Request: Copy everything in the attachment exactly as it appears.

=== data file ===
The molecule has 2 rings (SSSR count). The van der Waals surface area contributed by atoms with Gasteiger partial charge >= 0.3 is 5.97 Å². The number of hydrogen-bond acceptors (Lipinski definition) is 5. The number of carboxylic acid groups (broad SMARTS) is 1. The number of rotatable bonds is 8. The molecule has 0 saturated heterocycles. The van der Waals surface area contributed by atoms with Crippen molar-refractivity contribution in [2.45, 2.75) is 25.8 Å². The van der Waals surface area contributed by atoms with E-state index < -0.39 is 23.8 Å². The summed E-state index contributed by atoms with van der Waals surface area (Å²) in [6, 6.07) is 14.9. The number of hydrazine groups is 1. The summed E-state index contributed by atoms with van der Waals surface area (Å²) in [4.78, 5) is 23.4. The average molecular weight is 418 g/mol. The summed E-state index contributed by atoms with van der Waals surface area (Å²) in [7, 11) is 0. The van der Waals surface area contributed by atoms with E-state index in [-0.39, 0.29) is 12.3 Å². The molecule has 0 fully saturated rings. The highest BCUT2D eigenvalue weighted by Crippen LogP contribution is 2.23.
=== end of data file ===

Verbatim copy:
The molecule has 2 rings (SSSR count). The van der Waals surface area contributed by atoms with Gasteiger partial charge >= 0.3 is 5.97 Å². The number of hydrogen-bond acceptors (Lipinski definition) is 5. The number of carboxylic acid groups (broad SMARTS) is 1. The number of rotatable bonds is 8. The molecule has 0 saturated heterocycles. The van der Waals surface area contributed by atoms with Crippen molar-refractivity contribution in [2.45, 2.75) is 25.8 Å². The van der Waals surface area contributed by atoms with E-state index < -0.39 is 23.8 Å². The summed E-state index contributed by atoms with van der Waals surface area (Å²) in [6, 6.07) is 14.9. The number of hydrazine groups is 1. The summed E-state index contributed by atoms with van der Waals surface area (Å²) in [4.78, 5) is 23.4. The average molecular weight is 418 g/mol. The summed E-state index contributed by atoms with van der Waals surface area (Å²) in [7, 11) is 0. The van der Waals surface area contributed by atoms with E-state index in [-0.39, 0.29) is 12.3 Å². The molecule has 0 fully saturated rings. The highest BCUT2D eigenvalue weighted by Crippen LogP contribution is 2.23.